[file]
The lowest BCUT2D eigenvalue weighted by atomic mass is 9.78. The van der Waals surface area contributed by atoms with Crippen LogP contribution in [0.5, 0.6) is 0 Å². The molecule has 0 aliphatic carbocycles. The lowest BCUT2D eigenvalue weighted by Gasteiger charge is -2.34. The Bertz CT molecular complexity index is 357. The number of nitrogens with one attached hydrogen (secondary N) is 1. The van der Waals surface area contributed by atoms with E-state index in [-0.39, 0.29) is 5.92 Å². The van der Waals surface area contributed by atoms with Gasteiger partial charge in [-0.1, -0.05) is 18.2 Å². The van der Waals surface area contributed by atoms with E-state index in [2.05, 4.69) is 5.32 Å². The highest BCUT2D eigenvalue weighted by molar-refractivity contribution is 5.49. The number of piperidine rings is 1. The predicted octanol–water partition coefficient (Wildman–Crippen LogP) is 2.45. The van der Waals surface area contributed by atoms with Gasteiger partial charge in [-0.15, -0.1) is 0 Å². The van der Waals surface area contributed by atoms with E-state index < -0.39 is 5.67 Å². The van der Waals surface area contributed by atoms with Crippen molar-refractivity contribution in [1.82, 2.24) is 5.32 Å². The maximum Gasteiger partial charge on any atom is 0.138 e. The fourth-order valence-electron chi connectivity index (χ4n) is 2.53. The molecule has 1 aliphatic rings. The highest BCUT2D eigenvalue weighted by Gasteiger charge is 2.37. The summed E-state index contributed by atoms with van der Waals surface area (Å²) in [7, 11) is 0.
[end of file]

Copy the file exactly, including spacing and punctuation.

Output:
The lowest BCUT2D eigenvalue weighted by atomic mass is 9.78. The van der Waals surface area contributed by atoms with Crippen LogP contribution in [0.5, 0.6) is 0 Å². The molecule has 0 aliphatic carbocycles. The lowest BCUT2D eigenvalue weighted by Gasteiger charge is -2.34. The Bertz CT molecular complexity index is 357. The number of nitrogens with one attached hydrogen (secondary N) is 1. The van der Waals surface area contributed by atoms with E-state index in [-0.39, 0.29) is 5.92 Å². The van der Waals surface area contributed by atoms with Gasteiger partial charge in [-0.1, -0.05) is 18.2 Å². The van der Waals surface area contributed by atoms with E-state index in [2.05, 4.69) is 5.32 Å². The highest BCUT2D eigenvalue weighted by molar-refractivity contribution is 5.49. The number of piperidine rings is 1. The predicted octanol–water partition coefficient (Wildman–Crippen LogP) is 2.45. The van der Waals surface area contributed by atoms with Gasteiger partial charge in [-0.15, -0.1) is 0 Å². The van der Waals surface area contributed by atoms with E-state index < -0.39 is 5.67 Å². The van der Waals surface area contributed by atoms with Crippen molar-refractivity contribution in [1.82, 2.24) is 5.32 Å². The maximum Gasteiger partial charge on any atom is 0.138 e. The fourth-order valence-electron chi connectivity index (χ4n) is 2.53. The molecule has 1 aliphatic rings. The highest BCUT2D eigenvalue weighted by Gasteiger charge is 2.37. The summed E-state index contributed by atoms with van der Waals surface area (Å²) in [7, 11) is 0.